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States of Consciousness

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Presentation on theme: "States of Consciousness"— Presentation transcript:

1 States of Consciousness

2 True or False? T/F We act out our forbidden fantasies in our dreams. T/F Insomnia can be causes by trying too hard to fall asleep. T/F It is dangerous to awaken a sleepwalker. T/F You can be hypnotized against your will. T/F You can teach a rat to raise or lower its heart rate.

3 Biological Rhythms and Mental States
Consciousness: Awareness of oneself and the environment. Biological Rhythm: A periodic, more or less regular fluctuation in a biological system. Altered states of consciousness: Sleep, daydreaming, dreaming, hypnosis, meditation, intoxication.

4 Biological Rhythms and Mental States
Circadian rhythm: A biological rhythm with a period of about 24 hours (Exists in all living things). Regulated by external forces- Air pressure, temperature (hibernation), rotation of the earth, presence or lack of sun light, even the moon. Suprachiasmatic Nucleus: Located inside the hypothalamus. Regulates our circadian rhythms. Responds to changes in light. Melatonin: Hormone that works in tandem with the SCN. High levels are diagnostic of being tired. Low levels are diagnostic of being alert. Melatonin levels impacted by quantity of light. Zeitgeber: Time-Giver. For humans it is the sun.

5 Biological Rhythms and Mental States
The daily rhythms of the body: Metabolism Stomach acidity Alertness Body temperature Blood pressure Level of most hormones

6 Biological Rhythms and Mental States
The body runs on a 25-hour day, thus biological clock must be reset daily (light is one way). Light resets the biological clock by inhibiting the production of melatonin (involved in the onset of sleep).

7 Biological Rhythms and Mental States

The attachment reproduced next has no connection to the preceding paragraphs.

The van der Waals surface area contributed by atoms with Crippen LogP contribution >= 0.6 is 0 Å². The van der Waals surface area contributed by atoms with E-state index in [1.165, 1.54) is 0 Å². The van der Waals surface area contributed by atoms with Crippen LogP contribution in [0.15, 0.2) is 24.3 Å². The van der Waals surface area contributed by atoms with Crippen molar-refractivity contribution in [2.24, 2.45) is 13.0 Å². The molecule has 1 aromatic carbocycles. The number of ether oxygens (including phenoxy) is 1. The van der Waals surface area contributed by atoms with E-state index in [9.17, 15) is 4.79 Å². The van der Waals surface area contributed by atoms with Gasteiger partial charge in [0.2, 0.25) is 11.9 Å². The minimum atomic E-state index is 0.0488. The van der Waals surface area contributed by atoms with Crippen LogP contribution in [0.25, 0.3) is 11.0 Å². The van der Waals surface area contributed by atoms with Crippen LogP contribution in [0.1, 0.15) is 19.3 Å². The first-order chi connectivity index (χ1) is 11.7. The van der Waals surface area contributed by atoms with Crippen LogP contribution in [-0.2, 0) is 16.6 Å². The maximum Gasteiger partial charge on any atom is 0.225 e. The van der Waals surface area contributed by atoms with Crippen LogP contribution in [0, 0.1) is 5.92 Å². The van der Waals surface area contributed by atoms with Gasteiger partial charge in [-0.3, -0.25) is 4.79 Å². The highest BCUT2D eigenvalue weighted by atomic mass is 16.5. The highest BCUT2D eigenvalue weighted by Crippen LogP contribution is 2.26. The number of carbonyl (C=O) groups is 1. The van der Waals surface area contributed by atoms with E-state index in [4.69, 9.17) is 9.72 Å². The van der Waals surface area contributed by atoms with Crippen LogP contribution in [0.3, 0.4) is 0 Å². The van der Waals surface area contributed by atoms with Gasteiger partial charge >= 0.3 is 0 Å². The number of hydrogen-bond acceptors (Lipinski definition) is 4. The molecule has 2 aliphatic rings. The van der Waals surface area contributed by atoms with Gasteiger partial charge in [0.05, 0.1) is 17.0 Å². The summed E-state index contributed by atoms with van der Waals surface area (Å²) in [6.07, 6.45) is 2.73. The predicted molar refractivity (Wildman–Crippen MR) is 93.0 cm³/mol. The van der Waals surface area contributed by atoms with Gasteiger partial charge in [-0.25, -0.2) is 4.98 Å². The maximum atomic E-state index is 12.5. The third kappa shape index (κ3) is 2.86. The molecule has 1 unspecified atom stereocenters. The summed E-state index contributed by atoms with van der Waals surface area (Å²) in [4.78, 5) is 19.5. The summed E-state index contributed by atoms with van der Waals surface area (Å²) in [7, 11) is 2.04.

Types of Circadian rhythms: Diurnal (Light-onset) Nocturnal (Light-offset) Crepuscular (Dusk/Dawn Onset) _____________________________________________________________ Internal desynchronization: State in which biological rhythms are not in phase with one another. Jet-lag Graveyard Shift Seasonal Affective Disorder: (SAD) Person experiences depression during the winter. Use light therapy. Decrease melatonin levels you will feel better.

8 Biological Rhythms and Mental States
Body temperature is related to one’s level of alertness and sleep/wake cycle. An increase in body temperature = greater alertness. A decrease in body temperature = reduced alertness & motivation.

9 Sleep Why do we sleep? If our system is built to keep the organism alive and safe then why do we all spend time each day in a completely vulnerable state? Fun facts: If you live 75 years you will have spent 25 years of your life sleeping. You dream in color. Not all animals have dual-hemispheric sleeping- Dolphins have unihemispheric sleeping. Ducks can switch between dual and selective hemispheric sleeping. Your sleep cycle is regulated by your body temperature. Not by the time it says on your clock. You dream less the older you get. Longest a person has gone in total sleep deprivation has been 10 ½ days.

10 Sleep

11 Sleep Two main theories: I. Restorative Process-
Helps the animal recover from wakeful activities. Essential for maintaining proper chemical levels in the body. In humans sleep is regulated by three elements: Circadian Clock Adenosine levels increase each hour you are awake. Melatonin levels increase as the day progresses. Causes a gradual decrease in body temperature in diurnal animals. Homeostasis Individuals ideal makeup. Willful Behavior (Motor Cortex) II. Adaptive Process- Developed because of a need of animals to protect themselves. Survival, protection of offspring, food gathering, and resource management all require energy that must be conserved.